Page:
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6647Re: [Synoptic-L] are all parallelism phenomena bound to support the 2DH?

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  • Thomas R. W. Longstaff
    Sep 3, 2001
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      I think that Brian makes some very good points here. It is true that
      agreement in wording between any pair of synoptic gospels is consistent with
      Matthew and Luke having indepdently used both Mark and a hypothetical Q. It
      is also true that "any disagreement of wording between any two synoptic
      gospels in parallel passages can be assumed to be the result of at least one
      of them having edited the wording of either Mark or Q, or by simply having
      introduced additional material."

      I agree that the problem with many of the hypotheses offered to "solve" the
      synoptic problem is that they are limited to what is consistent with the
      evidence rather than what is most probable given the evidence. Furthermore,
      they are often based on assumptions about what an author might have done
      rather than careful analyses of what an author has done.

      Dr. Thomas R. W. Longstaff
      Crawford Family Professor of Religious Studies
      Colby College
      4643 Mayflower Hill
      Waterville, ME 04901-8846
      Tel: (207) 872-3150
      FAX: (207) 872-3802

      ----- Original Message -----
      From: "Brian E. Wilson" <brian@...>
      To: <Synoptic-L@...>
      Sent: Monday, September 03, 2001 6:33 AM
      Subject: [Synoptic-L] are all parallelism phenomena bound to support the
      2DH?


      > B. H. Streeter stated that the synoptic problem is to account for the
      > parallelism between the synoptic gospels, that is, for the observed
      > similarities and differences of wording (including similarity of order
      > of that wording) between the synoptic gospels.
      >
      > It seems to me, however, that all parallelism phenomena are bound to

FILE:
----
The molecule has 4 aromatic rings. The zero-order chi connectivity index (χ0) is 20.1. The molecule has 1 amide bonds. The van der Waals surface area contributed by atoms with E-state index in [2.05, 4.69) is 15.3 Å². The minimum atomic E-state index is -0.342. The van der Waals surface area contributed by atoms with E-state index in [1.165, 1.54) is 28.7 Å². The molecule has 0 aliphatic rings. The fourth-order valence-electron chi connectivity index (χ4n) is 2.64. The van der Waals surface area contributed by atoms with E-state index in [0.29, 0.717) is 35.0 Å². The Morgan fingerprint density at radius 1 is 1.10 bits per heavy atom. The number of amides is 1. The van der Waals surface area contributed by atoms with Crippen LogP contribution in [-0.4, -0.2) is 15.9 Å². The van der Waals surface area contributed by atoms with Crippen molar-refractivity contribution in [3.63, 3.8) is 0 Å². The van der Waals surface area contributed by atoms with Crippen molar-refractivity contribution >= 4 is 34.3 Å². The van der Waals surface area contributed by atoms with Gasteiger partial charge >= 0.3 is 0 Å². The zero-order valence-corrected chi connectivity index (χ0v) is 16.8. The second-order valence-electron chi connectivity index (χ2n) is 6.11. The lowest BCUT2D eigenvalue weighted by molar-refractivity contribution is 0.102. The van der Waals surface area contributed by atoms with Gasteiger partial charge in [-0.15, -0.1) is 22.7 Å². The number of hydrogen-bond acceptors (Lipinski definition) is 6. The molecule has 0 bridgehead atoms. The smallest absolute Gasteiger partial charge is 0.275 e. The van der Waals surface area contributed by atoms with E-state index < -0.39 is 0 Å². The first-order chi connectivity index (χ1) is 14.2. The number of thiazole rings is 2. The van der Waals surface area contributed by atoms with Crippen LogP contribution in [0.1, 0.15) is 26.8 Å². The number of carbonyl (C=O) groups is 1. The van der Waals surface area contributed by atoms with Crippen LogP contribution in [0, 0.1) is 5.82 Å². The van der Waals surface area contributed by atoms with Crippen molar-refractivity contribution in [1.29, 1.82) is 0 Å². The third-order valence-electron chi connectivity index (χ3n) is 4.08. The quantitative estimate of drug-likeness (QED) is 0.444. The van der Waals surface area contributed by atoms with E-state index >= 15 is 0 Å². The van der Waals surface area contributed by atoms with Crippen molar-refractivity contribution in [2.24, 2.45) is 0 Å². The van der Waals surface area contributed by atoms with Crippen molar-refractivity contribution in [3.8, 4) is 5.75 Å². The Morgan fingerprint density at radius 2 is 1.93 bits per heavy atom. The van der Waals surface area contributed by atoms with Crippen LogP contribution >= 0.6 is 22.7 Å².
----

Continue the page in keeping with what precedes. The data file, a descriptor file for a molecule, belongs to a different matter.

> support the Two Document Hypothesis. Any agreement in wording between
      > any pair of synoptic gospels is consistent with Matthew and Luke having
      > independently used both Mark and hypothetical Q. This applies even to
      > agreements of Mt and Lk against Mk, since it may be assumed that the
      > major agreements are the result of Matthew and Luke each using Q, and
      > that the minor agreements in the triple tradition are either
      > coincidentally the same alteration to the wording of Mk by both Matthew
      > and Luke, or the result of the assimilation of the text of Lk to Mt,
      > since Mt was the most popular synoptic gospel.
      >
      > Similarly, any disagreement of wording between any two synoptic gospels
      > in parallel passages can be assumed to be the result of at least one of
      > them having edited the wording of either Mark or Q, or by simply having
      > introduced additional material.
      >
      > It would appear that by restricting the synoptic problem to accounting
      > for parallelism between the synoptic gospels, Streeter guaranteed that
      > there could be no evidence against the 2DH.
      >
      > Best wishes,
      > BRIAN WILSON
      >
      > >HOMEPAGE *** RECENTLY UPDATED *** http://www.twonh.demon.co.uk/
      >
      > Rev B.E.Wilson,10 York Close,Godmanchester,Huntingdon,Cambs,PE29 2EB,UK
      > > "What can be said at all can be said clearly; and whereof one cannot
      > > speak thereof one must be silent." Ludwig Wittgenstein, "Tractatus".
      > _
      >
      > Synoptic-L Homepage: http://www.bham.ac.uk/theology/synoptic-l
      > List Owner: Synoptic-L-Owner@...
      >


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